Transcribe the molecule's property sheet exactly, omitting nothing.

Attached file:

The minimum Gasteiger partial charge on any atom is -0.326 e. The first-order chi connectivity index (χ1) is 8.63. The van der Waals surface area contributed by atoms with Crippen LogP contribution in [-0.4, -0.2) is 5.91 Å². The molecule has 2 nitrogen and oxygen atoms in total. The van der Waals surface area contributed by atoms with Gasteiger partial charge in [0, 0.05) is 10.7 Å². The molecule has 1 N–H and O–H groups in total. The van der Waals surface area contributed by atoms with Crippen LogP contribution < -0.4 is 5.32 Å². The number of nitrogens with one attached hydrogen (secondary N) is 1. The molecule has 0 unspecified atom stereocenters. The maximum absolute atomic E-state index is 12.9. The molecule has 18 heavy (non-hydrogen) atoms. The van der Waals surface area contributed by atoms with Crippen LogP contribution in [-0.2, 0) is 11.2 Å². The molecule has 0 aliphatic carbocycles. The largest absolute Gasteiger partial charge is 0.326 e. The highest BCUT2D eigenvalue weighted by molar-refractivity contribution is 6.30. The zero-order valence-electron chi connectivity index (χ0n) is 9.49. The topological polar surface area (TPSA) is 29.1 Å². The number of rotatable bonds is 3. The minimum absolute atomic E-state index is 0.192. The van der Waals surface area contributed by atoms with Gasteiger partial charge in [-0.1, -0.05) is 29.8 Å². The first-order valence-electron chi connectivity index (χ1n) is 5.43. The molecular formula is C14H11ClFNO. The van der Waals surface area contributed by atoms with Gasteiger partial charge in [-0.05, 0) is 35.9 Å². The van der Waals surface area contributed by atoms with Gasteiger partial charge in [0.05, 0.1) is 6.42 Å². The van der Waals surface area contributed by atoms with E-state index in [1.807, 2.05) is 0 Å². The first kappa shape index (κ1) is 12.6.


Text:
The minimum Gasteiger partial charge on any atom is -0.326 e. The first-order chi connectivity index (χ1) is 8.63. The van der Waals surface area contributed by atoms with Crippen LogP contribution in [-0.4, -0.2) is 5.91 Å². The molecule has 2 nitrogen and oxygen atoms in total. The van der Waals surface area contributed by atoms with Gasteiger partial charge in [0, 0.05) is 10.7 Å². The molecule has 1 N–H and O–H groups in total. The van der Waals surface area contributed by atoms with Crippen LogP contribution < -0.4 is 5.32 Å². The number of nitrogens with one attached hydrogen (secondary N) is 1. The molecule has 0 unspecified atom stereocenters. The maximum absolute atomic E-state index is 12.9. The molecule has 18 heavy (non-hydrogen) atoms. The van der Waals surface area contributed by atoms with Crippen LogP contribution in [-0.2, 0) is 11.2 Å². The molecule has 0 aliphatic carbocycles. The largest absolute Gasteiger partial charge is 0.326 e. The highest BCUT2D eigenvalue weighted by molar-refractivity contribution is 6.30. The zero-order valence-electron chi connectivity index (χ0n) is 9.49. The topological polar surface area (TPSA) is 29.1 Å². The number of rotatable bonds is 3. The minimum absolute atomic E-state index is 0.192. The van der Waals surface area contributed by atoms with Gasteiger partial charge in [-0.1, -0.05) is 29.8 Å². The first-order valence-electron chi connectivity index (χ1n) is 5.43. The molecular formula is C14H11ClFNO. The van der Waals surface area contributed by atoms with Gasteiger partial charge in [-0.05, 0) is 35.9 Å². The van der Waals surface area contributed by atoms with Gasteiger partial charge in [0.05, 0.1) is 6.42 Å². The van der Waals surface area contributed by atoms with E-state index in [1.807, 2.05) is 0 Å². The first kappa shape index (κ1) is 12.6.